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Regional Mapping and Planning in Redberry Lake
The Redberry Lake Biosphere Reserve, along with Prairie Wild Consulting Co., is working on a long-term sustainable Regional Plan for the Biosphere Reserve and area. This document is being created as a community planning pilot program for the North West Enterprise Region Inc. (NWER). Through a community mapping exercise, participants (local elected and non-elected leaders and stakeholders) from within the region shared information regarding potential future development within and amongst their local communities and respective municipalities. A key outcome of this exercise is a draft future land use concept plan. Together the map and contents are intended to help inform any future planning – land use, economic, social, cultural and/or environmental.
Building on the good work members of the community have been involved with, during 2012 the members of the Redberry Lake Biosphere Regional Planning Initiative, have been continuing to work together with the locally grown planning firm to develop the final drafts of a comprehensive planning framework to guide growth and development over the next 25+ years. This includes the development of a volunteer district planning commission, comprehensive District Plan, and respective Official Community Plans, Zoning Bylaws and reference maps for each of the participating member municipalities. This initiative includes the Towns of Hafford and Radisson, Villages of Maymont and Borden and the RMs of Meeting Lake, Douglas and Great Bend. Matched funding was provided by the Provincial Planning for Growth Fund.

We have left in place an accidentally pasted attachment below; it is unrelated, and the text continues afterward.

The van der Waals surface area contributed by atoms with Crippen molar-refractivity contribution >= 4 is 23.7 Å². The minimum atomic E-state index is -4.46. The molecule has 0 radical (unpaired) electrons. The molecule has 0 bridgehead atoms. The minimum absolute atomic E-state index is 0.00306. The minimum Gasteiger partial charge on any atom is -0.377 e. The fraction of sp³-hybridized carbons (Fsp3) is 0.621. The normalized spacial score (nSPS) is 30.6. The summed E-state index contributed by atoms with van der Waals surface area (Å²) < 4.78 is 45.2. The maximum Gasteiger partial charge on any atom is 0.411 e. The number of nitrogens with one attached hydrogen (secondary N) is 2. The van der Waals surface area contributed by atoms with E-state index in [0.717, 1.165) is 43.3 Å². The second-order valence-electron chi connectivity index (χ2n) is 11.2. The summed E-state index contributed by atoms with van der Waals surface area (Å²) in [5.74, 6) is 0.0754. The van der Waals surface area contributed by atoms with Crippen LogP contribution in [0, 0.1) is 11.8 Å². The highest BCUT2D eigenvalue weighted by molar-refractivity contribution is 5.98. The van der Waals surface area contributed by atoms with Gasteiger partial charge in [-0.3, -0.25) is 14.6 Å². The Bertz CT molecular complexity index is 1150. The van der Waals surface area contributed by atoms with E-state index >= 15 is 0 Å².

In 2013 a series of community open houses will be held to include local wisdom and experience into the planning framework.
The Science and Technology Branch of Agriculture Canada (formerly known as Agri-Environment Services Branch (AESB) or "PFRA") developed the Land and Infrastructure Resiliency Assessment (LIRA). It is a tool that municipalities can use to develop proactive plans and strategies which will cost-effectively mitigate the effects of extreme rain events.
Extreme rainfall events can cause flooding which, in turn, can cause significant damage to both the agricultural landscape and rural infrastructure and therefore have major economic and environmental consequences – today and in the future. Climate change may increase the magnitude and frequency of such events and therefore cause greater damage in the future. This raises some important questions: Is it possible to be proactive and 'adapt' a local landscape to mitigate flood-related damage while at the same time increasing a region’s economic development opportunities? And would the benefits outweigh the costs of implementation? LIRA was designed to provide decision makers with a methodology that will help answer these types of questions, through the development of a standardized cost/benefit assessment tool applicable in any region of the country.
Redberry Lake Biosphere Reserve is pilot site for LIRA
The Redberry Lake Biosphere Reserve region is one of the proposed pilot areas for LIRA. The flood modeling tools and maps that will be developed through LIRA will be incorporated into the district planning framework to help guide where best to place development to mitigate flooding potentials. LIRA is a five phase process. Phase four (testing the methodology within a rural setting) has been started in January 2011 and is the focus of this proposal.
The next step is helping farmers with the adaptation and mitigation measures that may have to be done on the landscape for prevention from extreme flood events.
One additional thought is that the adaptation measures for flooding will be a way for farmers to also prepare for the opposite extreme – drought. This will have a natural tie-in to an Ecological Goods and Services project in the next few years.
Download the LIRA Summary Report for the Redberry Lake Region Pilot Study.
Download the Community Mapping Report as well as the Land Use and Infrastructure Data Collection and Cataloguing (LUIDC) Project.